Matt Prior is currently regarded as one of the finest wicketkeeper-batsmen in Test cricket, so you wouldn’t expect him to be ruffled by the prospect of a little competition. With England set to give a debut to Jonny Bairstow in the first Test against West Indies at Lord’s, Prior said he is actually enjoying the presence of a fellow gloveman in the dressing room – though if his 22-year-old team-mate enjoys a similar Test debut to the one Prior made five years ago, he may scratch his beard and mull the question a little more deeply next time he’s asked.
Prior made an unbeaten 126 in his first Test in 2007, against the same opponents on the same ground, and despite a brief period when he lost the gloves to Tim Ambrose at the start of 2008 has carved an unassailable niche for himself as England’s wicketkeeper in the long format. Bairstow, who keeps wicket for Yorkshire and was behind the stumps for the Lions’ ten-wicket win over the West Indians last week, is expected to play as a specialist batsman, coming in at No.6, but Prior is not worried about welcoming a man who could become a rival for his spot into the side. At least not yet, anyway.
“If he smashes a double hundred and I get nought he’ll probably become a rival pretty quickly,” Prior said, with a laugh. “He’s a team-mate, obviously he’s a wicketkeeper as well, but there are a number of wicketkeepers around the country and there always has been. Whether they’re in the team or playing county cricket I know that I have to perform well to keep my place.
“It’s always exciting when a player like Jonny comes through into the squad, he’s settled in very well. It’s nice to form a relationship with another keeper because ultimately he’s the only other bloke in the room that knows what it’s like to be a keeper. It’s hugely exciting for Jonny this week and if he does get selected to make his debut it will be a great feeling I’m sure.”
Prior, who has made three of his six Test tons at Lord’s, including two in his last two Test matches at the ground, is the sort of player who would not begrudge Bairstow success, even if his place were less secure. He may have received a ticking off from the ICC for breaking a window in the pavilion and discombobulating a few MCC members during the Sri Lanka Test last year but it is team achievement, rather than individual accolades, that gets Prior worked up, a trait that is common to Andy Flower’s hard-working England side.
“I’ve never been a big stat watcher. I’ve always tried to play the role that’s needed to win the game, or save the game, or whatever it may be, so that’s for me more important than the individual score,” Prior said. “I’ve always played like that and I think I would struggle to play any differently. I find it more exciting to play for the team and to win a Test match.
“I believe it is one of our strengths. The team goal and team performance comes ahead of any one person’s own goals and ego and I think it’s vital in any successful team to have that.”
Similarly, he will happily resume his place at No. 7 in the order, having been promoted to No. 6 on England’s tour of Sri Lanka, as they supplemented their four-man attack with Samit Patel as the spin-bowling allrounder. In English conditions, on green pitches and against green opponents, a return to four bowlers and six batsmen is almost certain.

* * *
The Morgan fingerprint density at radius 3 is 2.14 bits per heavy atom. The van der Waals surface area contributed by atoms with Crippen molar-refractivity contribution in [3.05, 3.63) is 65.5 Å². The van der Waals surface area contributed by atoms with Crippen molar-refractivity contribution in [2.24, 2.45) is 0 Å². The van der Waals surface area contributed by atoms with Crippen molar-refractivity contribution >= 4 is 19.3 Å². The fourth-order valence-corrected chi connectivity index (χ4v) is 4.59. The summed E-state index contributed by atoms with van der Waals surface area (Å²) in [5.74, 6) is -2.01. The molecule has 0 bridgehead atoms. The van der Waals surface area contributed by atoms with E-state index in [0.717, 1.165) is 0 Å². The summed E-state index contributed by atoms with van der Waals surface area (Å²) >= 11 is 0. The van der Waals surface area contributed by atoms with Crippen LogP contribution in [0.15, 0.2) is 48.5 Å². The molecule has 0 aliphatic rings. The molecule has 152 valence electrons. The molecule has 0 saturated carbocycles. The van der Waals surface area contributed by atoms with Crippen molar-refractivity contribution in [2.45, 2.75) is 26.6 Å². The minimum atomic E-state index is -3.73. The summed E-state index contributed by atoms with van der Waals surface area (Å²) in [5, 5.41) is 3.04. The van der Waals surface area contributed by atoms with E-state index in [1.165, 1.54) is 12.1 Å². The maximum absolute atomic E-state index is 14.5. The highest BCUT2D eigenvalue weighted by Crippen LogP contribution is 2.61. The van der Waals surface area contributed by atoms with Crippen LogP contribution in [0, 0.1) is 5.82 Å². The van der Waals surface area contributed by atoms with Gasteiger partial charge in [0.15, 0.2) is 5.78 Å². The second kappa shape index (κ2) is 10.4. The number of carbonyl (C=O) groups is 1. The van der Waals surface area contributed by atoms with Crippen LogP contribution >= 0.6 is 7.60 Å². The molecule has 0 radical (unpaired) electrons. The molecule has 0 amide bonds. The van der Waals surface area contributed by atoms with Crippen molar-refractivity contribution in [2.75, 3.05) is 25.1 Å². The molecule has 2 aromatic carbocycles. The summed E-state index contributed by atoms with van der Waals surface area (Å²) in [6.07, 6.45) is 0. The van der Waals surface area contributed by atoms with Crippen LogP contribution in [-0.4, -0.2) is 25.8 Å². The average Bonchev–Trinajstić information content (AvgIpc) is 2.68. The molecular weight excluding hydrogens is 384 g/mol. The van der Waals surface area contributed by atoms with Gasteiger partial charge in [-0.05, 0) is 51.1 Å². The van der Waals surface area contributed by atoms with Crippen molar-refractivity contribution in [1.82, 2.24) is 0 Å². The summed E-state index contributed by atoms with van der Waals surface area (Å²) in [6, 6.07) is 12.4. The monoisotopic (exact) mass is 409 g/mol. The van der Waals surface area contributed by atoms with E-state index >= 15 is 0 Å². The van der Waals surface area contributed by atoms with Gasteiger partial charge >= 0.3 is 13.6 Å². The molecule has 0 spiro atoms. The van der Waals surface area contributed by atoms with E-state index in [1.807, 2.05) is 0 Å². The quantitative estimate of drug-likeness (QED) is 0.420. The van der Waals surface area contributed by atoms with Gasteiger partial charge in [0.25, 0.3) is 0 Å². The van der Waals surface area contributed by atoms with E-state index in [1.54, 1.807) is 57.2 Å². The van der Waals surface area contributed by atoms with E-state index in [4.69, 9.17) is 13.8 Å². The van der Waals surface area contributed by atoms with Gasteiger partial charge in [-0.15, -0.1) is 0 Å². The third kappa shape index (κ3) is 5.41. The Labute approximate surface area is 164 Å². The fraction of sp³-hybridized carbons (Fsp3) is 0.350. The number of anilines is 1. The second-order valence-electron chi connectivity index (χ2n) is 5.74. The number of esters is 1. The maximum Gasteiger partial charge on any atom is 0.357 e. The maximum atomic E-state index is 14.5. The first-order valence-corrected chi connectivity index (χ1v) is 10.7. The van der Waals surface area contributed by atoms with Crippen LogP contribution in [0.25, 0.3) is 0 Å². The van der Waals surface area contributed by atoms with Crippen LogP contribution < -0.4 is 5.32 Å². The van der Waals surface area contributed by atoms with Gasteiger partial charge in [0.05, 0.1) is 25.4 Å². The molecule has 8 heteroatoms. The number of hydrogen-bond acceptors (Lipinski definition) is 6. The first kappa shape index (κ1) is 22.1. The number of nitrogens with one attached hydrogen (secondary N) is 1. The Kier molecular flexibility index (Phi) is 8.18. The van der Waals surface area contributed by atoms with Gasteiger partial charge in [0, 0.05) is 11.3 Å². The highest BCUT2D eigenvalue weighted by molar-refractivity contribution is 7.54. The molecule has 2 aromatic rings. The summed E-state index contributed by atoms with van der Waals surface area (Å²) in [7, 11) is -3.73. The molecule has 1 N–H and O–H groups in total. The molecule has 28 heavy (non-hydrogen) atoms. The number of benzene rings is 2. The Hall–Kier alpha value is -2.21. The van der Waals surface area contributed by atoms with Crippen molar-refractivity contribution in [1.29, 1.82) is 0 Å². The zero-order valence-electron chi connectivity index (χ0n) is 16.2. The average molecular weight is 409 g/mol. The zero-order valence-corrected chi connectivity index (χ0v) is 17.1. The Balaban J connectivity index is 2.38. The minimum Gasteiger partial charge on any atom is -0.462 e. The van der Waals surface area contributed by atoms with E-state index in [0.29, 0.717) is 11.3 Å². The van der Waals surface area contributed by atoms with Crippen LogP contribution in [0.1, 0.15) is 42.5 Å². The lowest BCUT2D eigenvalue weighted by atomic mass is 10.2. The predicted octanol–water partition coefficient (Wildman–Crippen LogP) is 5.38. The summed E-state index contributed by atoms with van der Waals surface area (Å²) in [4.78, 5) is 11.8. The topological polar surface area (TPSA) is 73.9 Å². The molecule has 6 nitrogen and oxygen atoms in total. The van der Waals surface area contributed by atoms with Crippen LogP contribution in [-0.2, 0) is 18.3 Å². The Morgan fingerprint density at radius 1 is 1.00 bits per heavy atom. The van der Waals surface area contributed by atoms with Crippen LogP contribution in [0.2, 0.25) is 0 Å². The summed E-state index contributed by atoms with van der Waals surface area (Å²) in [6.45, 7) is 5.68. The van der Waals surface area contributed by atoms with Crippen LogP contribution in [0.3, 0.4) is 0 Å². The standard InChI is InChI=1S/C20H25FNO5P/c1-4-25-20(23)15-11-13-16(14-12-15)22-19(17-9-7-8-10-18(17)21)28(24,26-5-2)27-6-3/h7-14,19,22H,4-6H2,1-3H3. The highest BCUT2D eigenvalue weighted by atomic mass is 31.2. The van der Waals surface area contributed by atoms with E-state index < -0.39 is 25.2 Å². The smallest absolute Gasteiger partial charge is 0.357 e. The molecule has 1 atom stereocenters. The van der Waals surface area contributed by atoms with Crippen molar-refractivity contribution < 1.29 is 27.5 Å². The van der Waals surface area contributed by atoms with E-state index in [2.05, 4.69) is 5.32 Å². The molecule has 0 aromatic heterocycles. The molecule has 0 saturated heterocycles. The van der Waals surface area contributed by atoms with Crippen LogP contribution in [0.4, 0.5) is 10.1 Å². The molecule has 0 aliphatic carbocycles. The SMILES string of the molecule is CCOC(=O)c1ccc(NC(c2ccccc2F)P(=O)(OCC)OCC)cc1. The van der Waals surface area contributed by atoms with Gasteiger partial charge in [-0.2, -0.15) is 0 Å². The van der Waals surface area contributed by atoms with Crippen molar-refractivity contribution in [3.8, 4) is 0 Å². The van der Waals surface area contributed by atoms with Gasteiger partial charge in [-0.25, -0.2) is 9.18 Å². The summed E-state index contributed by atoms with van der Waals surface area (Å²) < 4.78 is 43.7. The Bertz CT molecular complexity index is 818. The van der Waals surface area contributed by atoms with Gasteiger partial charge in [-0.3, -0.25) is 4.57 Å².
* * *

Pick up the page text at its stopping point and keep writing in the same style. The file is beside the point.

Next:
“I really don’t mind. It doesn’t make any difference, really, batting six or seven, that one spot,” Prior said. “Batting at six you potentially have more opportunity to get a bigger score but then batting a seven has its challenges as well and that’s something I enjoy doing. I genuinely believe the most important thing is getting the balance of the team right to win the Test match and if I bat at six or seven, I’m easy with either one.”
While West Indies are depleted by the absence of key players at IPL, Prior was unequivocal about what his priorities are. “Personally for me no, because Test cricket is my life, all my goals are based around Test cricket at this moment in time,” he said, when asked whether he would put an IPL contract above playing for England. “But it’s an individual choice and it’s up to those people to make their decisions. For me, I love playing Test cricket and it’s something I want to do for a few more years to come.”
It is perhaps easier to be enthusiastic when you are ranked No. 1 in the format, as England are. West Indies are currently rated the world’s No. 7 Test side, a position they have not been higher than since the summer of 2000, when England beat them in a Test series for the first time in 31 years. But while Prior was not taking victory for granted, he denied that England needed to reassert their credentials after losing four Tests out of five over the winter and with their closest challengers for the No. 1 spot, South Africa, arriving later in the summer.
“I don’t think we need to prove anything, as such, I think we’ve played pretty good cricket over a number of years now so I don’t know about that. But certainly we want to get off to a good start this summer, after a few little glitches in the winter I know that everyone’s very keen and pumped up to perform well from the off. There are two big series coming up, we want to play well, we want to win those series.”